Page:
Centurion: Hashim Amla returned to form with a century which set up a 20-run for South Africa in the first one-day international against New Zealand at SuperSport Park today.
Amla (124) and Rilee Rossouw (89) shared a second wicket partnership of 185 as South Africa scored 304 for seven after being sent in to bat.
New Zealand several times threatened to get close before they were bowled out for 284 with 11 balls remaining.
Tom Latham (60) and captain Kane Williamson put on 104 for New Zealand’s second wicket after Luke Ronchi had been caught at first slip off Dale Steyn in the first over.
An injured Martin Guptill made an aggressive 25 after Williamson was dismissed for 47 but New Zealand then lost three wickets in the space of 12 balls.
Guptill injured his left wrist while fielding and did not open the batting as usual. He came in at number four after having an injection.
The tourists looked out of the game at 158 for five but left-handers Jimmy Neesham and Colin Munro put on 71 off 65 balls to keep their side up with the required run rate before both were dismissed in quick succession.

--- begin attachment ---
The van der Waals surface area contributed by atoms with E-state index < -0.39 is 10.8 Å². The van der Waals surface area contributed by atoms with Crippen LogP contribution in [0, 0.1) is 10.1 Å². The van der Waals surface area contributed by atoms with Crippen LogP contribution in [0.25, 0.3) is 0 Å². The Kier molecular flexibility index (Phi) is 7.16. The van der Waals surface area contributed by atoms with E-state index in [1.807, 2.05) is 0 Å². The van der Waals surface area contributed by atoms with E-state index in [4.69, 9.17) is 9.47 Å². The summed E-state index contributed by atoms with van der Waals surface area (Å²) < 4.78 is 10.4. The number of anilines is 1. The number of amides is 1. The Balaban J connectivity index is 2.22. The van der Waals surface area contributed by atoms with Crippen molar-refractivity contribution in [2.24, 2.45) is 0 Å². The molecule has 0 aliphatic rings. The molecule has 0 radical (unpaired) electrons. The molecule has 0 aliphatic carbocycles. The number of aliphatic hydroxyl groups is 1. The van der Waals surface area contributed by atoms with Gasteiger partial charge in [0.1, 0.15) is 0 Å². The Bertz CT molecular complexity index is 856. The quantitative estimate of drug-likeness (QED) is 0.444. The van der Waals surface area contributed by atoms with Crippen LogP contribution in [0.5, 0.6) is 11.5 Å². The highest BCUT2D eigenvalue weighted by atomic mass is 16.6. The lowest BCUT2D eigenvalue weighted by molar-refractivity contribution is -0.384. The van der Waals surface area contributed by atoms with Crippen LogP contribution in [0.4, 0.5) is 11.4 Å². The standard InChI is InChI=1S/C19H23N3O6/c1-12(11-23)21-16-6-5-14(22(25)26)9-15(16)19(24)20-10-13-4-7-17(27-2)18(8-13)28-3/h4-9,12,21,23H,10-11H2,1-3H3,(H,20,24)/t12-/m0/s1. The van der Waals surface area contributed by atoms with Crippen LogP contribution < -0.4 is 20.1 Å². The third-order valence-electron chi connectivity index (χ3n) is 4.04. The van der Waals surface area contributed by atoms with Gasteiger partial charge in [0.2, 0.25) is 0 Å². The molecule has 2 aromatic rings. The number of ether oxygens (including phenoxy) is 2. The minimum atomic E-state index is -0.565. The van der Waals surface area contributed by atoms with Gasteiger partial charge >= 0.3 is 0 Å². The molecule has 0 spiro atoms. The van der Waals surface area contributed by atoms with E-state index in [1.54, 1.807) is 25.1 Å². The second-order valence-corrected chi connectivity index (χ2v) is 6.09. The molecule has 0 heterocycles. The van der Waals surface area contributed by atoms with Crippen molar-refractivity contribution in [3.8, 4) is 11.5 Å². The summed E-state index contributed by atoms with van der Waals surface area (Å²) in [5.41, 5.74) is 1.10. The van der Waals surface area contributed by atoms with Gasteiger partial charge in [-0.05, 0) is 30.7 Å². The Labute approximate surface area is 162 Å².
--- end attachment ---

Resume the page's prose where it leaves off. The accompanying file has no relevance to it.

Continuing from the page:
“I was pleased with the way the boys stuck at it considering the way Hashim and Rilee Rossouw batted,” said Williamson. “But when you lose three wickets in a short time it doesn’t help.”
South African captain AB de Villiers was disappointed with a sloppy South African performance in the field.
“We should have won by a bigger margin. We need to get that energy going. Perhaps a good fielding session is needed before the next game.”
Amla had gone ten international innings without a fifty since making 159 against Ireland in a World Cup match in Canberra on March 3. In seven of those innings he failed to reach 20.
But much of Amla’s customary fluency returned as he posted a half-century off 54 balls and his 21st one-day international hundred off 109 deliveries.
He was bowled by Adam Milne for 124 off 126 balls, with 13 fours and three sixes. He was dropped on 74 when a diving Latham at cover could not hold a fierce drive off part-time bowler Munro.
The left-handed Rossouw struggled to find his timing on a slow pitch, scoring only two runs off the first 17 balls he faced.